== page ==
The Truth About The Vatican's Army

In perhaps one of the world's most unusual military relationships, much of Vatican City is protected by a special army known as the Pontifical Swiss Guards. The members of the Swiss Guards are citizens of Switzerland, but they aren't part of the Swiss military. They are a distinct and separate group that answers to the pope, and this small army has pledged to protect him at all costs. This force has been keeping watch over the head of the Catholic Church for centuries. This special arrangement between Swiss soldiers and the pope dates back to 1506, according to Switzerland's Federal Department of Foreign Affairs. That year, 150 men came to the Vatican to serve Pope Julius II. And remarkably, the guards' ceremonial uniforms date back to the Renaissance era, with their brightly colored tunics, stiff ruffled collars, and metal helmets decked out with feathers (via Britannica).

Since their formation, the Swiss Guards have proved time and time again their commitment to their mission. In 1527, 147 guards, out of 189, died to protect Pope Clement VII when Rome was attacked. The guards have continued to serve all of the Popes that followed. They were on hand to protect Pope John Paul II when someone attempted to assassinate him during an appearance in St. Peter's Square in 1981. This case was actually handled by the Italian authorities because St. Peter's Square is under the jurisdiction of Italian police (via the Archdiocese of Baltimore).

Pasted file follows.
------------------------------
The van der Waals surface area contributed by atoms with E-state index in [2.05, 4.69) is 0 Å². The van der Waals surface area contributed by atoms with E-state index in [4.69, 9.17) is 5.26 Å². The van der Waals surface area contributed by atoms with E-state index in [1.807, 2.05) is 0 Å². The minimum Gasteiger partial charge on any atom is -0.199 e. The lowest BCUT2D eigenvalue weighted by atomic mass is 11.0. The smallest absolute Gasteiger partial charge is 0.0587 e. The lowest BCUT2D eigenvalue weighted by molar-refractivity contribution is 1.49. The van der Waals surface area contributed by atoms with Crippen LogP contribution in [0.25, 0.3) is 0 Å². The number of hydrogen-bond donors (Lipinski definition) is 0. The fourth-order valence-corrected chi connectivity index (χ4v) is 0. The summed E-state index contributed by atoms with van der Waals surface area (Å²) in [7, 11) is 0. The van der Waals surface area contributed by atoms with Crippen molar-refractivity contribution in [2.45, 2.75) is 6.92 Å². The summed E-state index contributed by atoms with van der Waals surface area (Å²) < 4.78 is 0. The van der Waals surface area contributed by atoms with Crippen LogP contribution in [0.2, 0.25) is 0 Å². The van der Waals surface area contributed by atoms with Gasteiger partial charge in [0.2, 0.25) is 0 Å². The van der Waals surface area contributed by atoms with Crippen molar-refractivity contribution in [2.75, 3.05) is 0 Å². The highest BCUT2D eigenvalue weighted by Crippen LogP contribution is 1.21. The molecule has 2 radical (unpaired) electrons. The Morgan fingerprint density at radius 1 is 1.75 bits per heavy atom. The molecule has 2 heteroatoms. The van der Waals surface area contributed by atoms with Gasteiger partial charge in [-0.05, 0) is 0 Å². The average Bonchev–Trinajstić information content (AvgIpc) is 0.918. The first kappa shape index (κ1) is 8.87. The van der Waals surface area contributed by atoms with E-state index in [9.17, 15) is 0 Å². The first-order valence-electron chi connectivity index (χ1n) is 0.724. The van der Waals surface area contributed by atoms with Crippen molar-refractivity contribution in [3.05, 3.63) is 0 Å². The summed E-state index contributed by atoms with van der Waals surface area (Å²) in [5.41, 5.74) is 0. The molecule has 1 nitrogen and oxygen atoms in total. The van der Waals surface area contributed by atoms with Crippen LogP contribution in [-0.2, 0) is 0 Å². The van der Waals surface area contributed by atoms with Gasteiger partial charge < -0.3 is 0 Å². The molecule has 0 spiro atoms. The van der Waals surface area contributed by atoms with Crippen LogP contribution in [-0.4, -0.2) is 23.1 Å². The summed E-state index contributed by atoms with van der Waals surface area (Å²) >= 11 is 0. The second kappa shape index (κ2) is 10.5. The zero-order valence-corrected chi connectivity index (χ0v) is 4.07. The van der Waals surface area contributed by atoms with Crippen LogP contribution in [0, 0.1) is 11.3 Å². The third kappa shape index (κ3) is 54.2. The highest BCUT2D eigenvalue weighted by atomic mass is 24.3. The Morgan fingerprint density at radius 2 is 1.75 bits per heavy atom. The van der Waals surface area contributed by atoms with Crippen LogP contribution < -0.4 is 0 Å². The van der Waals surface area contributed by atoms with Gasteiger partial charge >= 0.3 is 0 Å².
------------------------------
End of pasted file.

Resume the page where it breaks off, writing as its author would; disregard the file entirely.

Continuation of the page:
It's hard to join the Pontifical Swiss Guard

Being a member of the Pontifical Swiss Guard isn't a job for just anyone. There are strict requirements for becoming a Swiss Guard. First and foremost, a Swiss Guard needs to be a Swiss Roman Catholic male (via Britannica). Each guard must be at least 5 feet 8 inches tall and between the ages of 19 to 30. He must also be single and have a high school diploma. And to better perform their duties, they go through Swiss military basic training. Each recruit also has to be a whiz at languages, according to Switzerland's Federal Department of Foreign Relations. Orders are given in German, and knowing Italian is an essential part of the gig as well.

New members of the Swiss Guard have a special swearing-in ceremony on May 6, the anniversary of the deadly 1527 battle. In 2021, 34 new soldiers were welcomed by Pope Francis into the Pontifical Swiss Guard. They all pledged to "faithfully, loyally, and honorably serve the Supreme Pontiff Francis and his legitimate successors, and also dedicate myself to them with all my strength, sacrificing if necessary also my life to defend them" (via the Catholic Telegraph).